See how they can pull out without leaving any “transitional” forces (who may also engage in combat)?  All they need is the people to pack up all the stuff and ship it home.  Perhaps we should be learning from them.

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Category: Iraq, Military, Orwellian, Propaganda

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is a full-time wage slave and part-time philosopher, writing and living just outside Omaha with his lovely wife and two feline roommates.

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  1. Brynn Jacobs says:

    Blogger Casual Observer makes much the same observation at Firedoglake in regards to our troops in Iraq:

    Obama did not say that all the combat troops were leaving this month. He certainly didn’t say this today in Atlanta, and to my knowledge he has never said it.

    The reason Obama avoided saying this today likely stems from the fact that the units deployed in Iraq after August 31st 2010 will all be fully functional combat units. The only difference is that we will now call them by a different name, in which the word “combat” no longer appears. They are now termed "advise and assist brigades" by the administration, and the press dutifully reported this new term in their stories.

    No wonder the press missed it. They can’t be expected to take dictation and fact-check it too.

    What the administration has done (and the press would know this if they’d simply do their collective job) is rebrand the Iraqi mission with an new tag-line (“New Dawn”), and re-label six fully-combat-capable brigades with new, kinder and gentler titles. That’s basically the story. Here’s the February memo from Gates to CENTCOM giving the go-ahead to roll-out the kinder/gentler new mission tag-line that we’ll all going to hear so much about.

    The New Dawn mission tagline and associated public relations effort doesn’t fit well with the word “combat”–and actually the American people have had their fill of the term too. So no accident that the administration has simply renamed six (or so) brigade combat teams as “advise and assist” brigades.

  2. Brynn Jacobs says:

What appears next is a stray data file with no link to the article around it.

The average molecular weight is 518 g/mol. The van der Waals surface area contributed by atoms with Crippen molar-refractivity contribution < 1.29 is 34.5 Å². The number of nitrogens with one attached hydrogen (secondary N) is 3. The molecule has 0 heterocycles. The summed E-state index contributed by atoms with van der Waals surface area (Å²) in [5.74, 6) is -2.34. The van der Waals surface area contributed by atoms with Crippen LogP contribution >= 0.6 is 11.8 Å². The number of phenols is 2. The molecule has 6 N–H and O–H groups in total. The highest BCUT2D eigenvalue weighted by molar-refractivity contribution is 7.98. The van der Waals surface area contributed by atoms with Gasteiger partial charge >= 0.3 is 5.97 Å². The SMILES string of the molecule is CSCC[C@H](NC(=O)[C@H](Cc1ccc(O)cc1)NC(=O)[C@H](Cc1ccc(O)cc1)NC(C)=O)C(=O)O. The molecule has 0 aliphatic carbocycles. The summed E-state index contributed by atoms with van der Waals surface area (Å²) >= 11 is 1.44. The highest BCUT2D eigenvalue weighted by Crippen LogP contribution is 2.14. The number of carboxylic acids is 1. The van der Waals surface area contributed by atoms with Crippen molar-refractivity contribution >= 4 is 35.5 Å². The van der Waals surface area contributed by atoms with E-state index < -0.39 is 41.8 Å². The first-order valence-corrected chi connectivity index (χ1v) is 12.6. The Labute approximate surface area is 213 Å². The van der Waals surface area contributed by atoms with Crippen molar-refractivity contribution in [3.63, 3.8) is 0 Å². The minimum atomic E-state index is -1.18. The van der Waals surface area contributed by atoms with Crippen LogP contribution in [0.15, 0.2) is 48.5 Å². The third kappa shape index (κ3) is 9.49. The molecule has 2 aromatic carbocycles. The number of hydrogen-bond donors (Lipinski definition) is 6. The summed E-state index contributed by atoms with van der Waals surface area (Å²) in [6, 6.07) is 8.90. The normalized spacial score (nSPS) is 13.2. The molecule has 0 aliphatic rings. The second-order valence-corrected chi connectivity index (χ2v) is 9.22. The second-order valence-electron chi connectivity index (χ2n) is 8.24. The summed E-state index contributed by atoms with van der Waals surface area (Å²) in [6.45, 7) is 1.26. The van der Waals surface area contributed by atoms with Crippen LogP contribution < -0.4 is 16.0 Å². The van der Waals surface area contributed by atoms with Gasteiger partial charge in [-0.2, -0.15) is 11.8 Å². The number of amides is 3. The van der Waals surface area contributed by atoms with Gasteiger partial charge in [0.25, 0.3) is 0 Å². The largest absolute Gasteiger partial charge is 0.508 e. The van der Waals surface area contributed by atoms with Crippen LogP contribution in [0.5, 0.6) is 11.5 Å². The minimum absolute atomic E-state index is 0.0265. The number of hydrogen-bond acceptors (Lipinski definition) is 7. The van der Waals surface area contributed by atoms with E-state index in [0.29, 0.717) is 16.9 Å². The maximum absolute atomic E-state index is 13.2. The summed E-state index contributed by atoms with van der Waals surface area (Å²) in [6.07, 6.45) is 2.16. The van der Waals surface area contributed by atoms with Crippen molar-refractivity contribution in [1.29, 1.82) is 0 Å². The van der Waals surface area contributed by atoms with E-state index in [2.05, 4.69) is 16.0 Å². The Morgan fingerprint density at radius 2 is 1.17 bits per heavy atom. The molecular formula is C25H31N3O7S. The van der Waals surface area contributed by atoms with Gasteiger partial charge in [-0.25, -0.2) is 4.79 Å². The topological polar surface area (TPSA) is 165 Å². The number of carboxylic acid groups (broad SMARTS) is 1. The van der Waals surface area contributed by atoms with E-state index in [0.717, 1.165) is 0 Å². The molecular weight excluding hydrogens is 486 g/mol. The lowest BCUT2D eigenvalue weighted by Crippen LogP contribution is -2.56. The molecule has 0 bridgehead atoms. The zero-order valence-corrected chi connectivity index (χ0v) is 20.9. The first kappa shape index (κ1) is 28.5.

Reuters has a new article with some interviews from soldiers who are still serving in Iraq. I guess nobody told them our war there was over. (<a href="http://www.salon.com/news/opinion/glenn_greenwald/2010/09/13/democrats?utm_source=feedburner&utm_medium=feed&utm_campaign=Feed%3A+salon%2Fgreenwald+%28Glenn+Greenwald%29&quot; rel="nofollow">h/t Glenn Greenwald)

    "To us it was like a slap in the face, because we are still here … we are still going in harm's way every time we leave out of the gate," Manuel said at a U.S. military base, Camp Speicher, near Saddam Hussein's home town of Tikrit.

    On September 7, two U.S. soldiers were killed and nine wounded when an Iraqi soldier opened fire on them at an Iraqi commando base.

    The hype around the change of mission, which allowed President Barack Obama to say he was fulfilling a pledge to start ending the unpopular war, set off complaints among some soldiers left behind who were no longer viewed as combat troops.

    U.S. military convoys are still shot at and bombed, and bases are mortared, despite a change in the name of the U.S. mission from Operation Iraqi Freedom to Operation New Dawn.

    "That doesn't really change a thing, it is still dangerous," said 22-year-old Specialist Byron Reed, on his second deployment in Iraq, as he prepared to escort a convoy to Camp Speicher from Balad air base in Salahuddin province.

    Manuel said changing the mission's name meant little if any of his soldiers were to be killed by a roadside bomb.

    "If a life is gone, it is gone," he said. "As long as we are going in harm's way, it (the war) is not over for us."